• Passengers waiting for the bus outside the library can use the covered area, and we are proposing purpose built shelters for all other stops

Going by bike

  • Wider cycle lanes though the village
  • Thirty-six cycle parking stands spread throughout the village

The signal-controlled crossing outside St Johns Church allows people on bikes to cross safely to reach the church and school, and link the major cycle routes to the north and south.

Gateways to the village

Gateway features of trees, paving and kerb build-outs at Portman Street and St Anne’s School to define the village entrances.

Lower speed limit

A one year trial 30km/h speed limit on Ferry Road between Portman Street and St Anne’s School will:

  • help make the village safer for all road users and pedestrians
  • make drivers aware they are entering a village environment

We will be monitoring the trial and if it is effective, further consultation will be needed to approve a permanent lower speed limit.

We are planning to upgrade the laneway linking Ferry Road to the public car park and pre-school behind the library, for use by pedestrians and cyclists only. This laneway is not currently used for public vehicle access, and drivers can enter the car park from Portman Street or an alternative access beside the Night and Day Dairy. To do this, the Community Board will need to change the legal status of the road to a shared path.

The path will link to the courtyard area of the library. It will be well lit and include a South Island Kowhai tree which will act as a bollard, along with a coronation stone from 1911, which was part of the original Woolston library. The area also includes some planting along the new building wall and three cycle stands.

More planting

  • Approximately 30 new trees, spaced to create a regular canopy where possible (7 existing trees may be removed due to poor condition or road re-alignment). The number and location of trees are subject to underground services.
  • New garden beds in a mixture of low native and exotic species in red and white.


Oak planted to replace trees to be removed in poor condition near the existing large Oak tree at St Johns Church.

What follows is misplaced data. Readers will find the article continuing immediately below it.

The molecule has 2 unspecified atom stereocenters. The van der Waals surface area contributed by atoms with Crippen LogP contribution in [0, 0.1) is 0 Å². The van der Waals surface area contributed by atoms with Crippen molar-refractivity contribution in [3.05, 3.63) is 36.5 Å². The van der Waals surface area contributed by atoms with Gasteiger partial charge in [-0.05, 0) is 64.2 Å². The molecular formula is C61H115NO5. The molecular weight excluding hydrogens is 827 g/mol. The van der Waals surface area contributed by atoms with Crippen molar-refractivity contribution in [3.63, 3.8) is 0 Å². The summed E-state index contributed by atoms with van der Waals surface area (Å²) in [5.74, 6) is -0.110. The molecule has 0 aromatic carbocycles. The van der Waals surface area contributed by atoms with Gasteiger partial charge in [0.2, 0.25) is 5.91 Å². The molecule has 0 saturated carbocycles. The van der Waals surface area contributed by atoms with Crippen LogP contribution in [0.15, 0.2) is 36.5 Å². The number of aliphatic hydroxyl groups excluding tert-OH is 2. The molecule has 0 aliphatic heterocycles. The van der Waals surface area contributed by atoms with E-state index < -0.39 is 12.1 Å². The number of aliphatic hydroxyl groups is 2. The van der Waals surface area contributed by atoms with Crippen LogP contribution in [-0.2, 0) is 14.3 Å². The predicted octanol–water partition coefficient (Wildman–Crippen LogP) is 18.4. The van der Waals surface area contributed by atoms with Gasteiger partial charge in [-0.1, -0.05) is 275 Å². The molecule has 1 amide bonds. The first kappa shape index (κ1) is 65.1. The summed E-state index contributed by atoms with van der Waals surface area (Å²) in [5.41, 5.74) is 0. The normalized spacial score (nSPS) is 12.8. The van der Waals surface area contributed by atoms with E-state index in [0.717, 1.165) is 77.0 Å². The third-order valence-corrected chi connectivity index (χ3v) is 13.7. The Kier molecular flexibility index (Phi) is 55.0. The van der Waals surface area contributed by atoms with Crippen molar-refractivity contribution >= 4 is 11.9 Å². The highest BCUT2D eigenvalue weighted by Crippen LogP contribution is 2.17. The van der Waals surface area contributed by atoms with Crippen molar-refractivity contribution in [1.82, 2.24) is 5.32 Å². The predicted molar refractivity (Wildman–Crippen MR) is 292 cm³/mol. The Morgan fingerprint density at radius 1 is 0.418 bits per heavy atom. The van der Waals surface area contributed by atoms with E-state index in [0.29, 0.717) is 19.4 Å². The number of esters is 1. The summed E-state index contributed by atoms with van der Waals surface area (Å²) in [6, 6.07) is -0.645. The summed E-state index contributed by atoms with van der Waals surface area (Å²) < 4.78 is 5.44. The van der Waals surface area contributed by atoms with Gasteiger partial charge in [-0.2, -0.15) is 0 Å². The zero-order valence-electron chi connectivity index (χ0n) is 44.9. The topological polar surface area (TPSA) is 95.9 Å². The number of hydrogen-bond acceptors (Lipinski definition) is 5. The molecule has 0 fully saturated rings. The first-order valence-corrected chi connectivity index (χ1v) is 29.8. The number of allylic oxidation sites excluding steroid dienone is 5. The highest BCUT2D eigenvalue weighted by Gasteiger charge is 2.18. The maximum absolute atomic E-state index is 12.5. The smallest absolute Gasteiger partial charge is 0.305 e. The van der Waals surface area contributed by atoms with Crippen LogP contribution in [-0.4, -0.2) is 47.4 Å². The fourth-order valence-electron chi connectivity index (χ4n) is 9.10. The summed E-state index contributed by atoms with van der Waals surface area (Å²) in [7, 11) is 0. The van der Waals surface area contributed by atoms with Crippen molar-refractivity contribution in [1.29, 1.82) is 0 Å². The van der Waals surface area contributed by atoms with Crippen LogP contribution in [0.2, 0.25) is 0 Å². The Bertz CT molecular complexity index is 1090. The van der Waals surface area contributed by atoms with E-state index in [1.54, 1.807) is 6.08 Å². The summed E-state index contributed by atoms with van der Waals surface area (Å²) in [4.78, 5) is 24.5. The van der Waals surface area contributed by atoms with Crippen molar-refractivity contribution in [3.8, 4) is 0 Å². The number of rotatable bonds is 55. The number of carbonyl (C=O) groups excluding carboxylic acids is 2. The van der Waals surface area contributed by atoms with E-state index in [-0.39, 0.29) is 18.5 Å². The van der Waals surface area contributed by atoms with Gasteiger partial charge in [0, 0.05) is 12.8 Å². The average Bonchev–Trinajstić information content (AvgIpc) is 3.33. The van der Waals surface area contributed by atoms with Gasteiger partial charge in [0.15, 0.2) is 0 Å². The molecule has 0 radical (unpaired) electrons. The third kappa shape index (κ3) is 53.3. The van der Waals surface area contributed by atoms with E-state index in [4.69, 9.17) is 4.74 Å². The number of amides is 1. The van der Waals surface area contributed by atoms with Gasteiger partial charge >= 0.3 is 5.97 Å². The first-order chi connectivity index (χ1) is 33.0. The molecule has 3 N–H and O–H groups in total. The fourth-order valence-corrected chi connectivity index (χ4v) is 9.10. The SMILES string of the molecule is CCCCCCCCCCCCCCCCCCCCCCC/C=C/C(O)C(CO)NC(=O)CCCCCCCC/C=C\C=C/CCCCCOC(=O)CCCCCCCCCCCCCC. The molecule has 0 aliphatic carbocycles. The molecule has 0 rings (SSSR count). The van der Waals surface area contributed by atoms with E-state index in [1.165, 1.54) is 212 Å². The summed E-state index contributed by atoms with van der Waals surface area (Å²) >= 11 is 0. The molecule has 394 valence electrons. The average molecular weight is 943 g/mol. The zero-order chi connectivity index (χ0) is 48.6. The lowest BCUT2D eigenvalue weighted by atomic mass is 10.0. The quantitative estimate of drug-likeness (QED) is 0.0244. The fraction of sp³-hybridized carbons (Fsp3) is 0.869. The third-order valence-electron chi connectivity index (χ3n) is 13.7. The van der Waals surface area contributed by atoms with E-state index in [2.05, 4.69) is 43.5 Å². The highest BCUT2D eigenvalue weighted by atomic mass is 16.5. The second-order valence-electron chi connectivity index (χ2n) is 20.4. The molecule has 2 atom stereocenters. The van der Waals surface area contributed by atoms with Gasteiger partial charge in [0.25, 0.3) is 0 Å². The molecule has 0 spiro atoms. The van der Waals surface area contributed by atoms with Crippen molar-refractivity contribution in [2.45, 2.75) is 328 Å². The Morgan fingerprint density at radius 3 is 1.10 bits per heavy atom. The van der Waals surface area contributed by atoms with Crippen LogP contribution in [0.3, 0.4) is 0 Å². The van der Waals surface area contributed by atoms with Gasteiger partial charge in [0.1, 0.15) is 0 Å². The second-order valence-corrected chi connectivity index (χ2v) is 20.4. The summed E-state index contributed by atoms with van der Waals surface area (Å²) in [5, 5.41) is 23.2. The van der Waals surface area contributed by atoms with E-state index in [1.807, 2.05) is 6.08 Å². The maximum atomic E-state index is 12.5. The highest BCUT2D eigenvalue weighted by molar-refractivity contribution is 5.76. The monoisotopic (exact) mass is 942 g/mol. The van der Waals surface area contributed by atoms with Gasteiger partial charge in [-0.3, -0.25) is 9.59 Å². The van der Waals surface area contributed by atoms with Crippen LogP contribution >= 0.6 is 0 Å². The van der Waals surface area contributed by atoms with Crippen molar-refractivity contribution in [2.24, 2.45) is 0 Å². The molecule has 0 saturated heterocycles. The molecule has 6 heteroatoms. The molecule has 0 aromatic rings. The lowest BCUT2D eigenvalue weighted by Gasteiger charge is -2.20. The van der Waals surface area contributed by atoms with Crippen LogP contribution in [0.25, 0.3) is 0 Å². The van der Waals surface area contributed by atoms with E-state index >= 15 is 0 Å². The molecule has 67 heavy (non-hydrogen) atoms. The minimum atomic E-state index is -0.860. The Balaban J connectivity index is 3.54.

Upright Hornbeam at the village entrances. This upright tree with bright autumn colour reaches approximately 12m in height.

Pin Oak replacement of two Pin Oak trees near Portman Street to allow a change to the kerb. This will retain the existing set of four Pin Oak trees.

Magnolia Kobus the main street tree. This vase shaped tree grows approx 7m tall, produces star-shaped white flowers in the spring/summer and is hardy to withstand the local Woolston conditions near the coast.

Seating and paving

  • Replacement of existing seats with a combination of seating with back and arm supports, and larger square seating to allow flexible use and socialising
  • Use of building setback areas to create ‘mini-plazas’ with seats and landscaping
  • Furniture selected to reflect the industrial character of Woolston using a mixture of materials including iron, wood and steel
  • A mixture of grey paving with a contrasting lighter colour, selected to reflect the industrial character of Woolston

Example paving and furniture

Remembering Woolston’s past

Woolston has a long established industrial heritage and strong cultural connections to the Heathcote River. We are proposing to celebrate these through the use of etched paving stones, which could include images of historic buildings, the natural environment, and Māori culture and history.

Matapopore Charitable Trust is an organisation established by Ngāi Tūāhuriri to work with Christchurch City Council to provide cultural advice on Ngāi Tahu values, narratives and aspirations for Council projects.

Matapopore will be working with the Council and the community to bring to life the cultural stories of this landscape and weave these stories through the projects identified in the Ferry Road Master Plan. This work in progress will be finalised later in the design stage, and we will get back to interested submitters to let them know how this will be done in Woolston village.

Concept images

Parking comparison


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How the decision is made

  • Decision made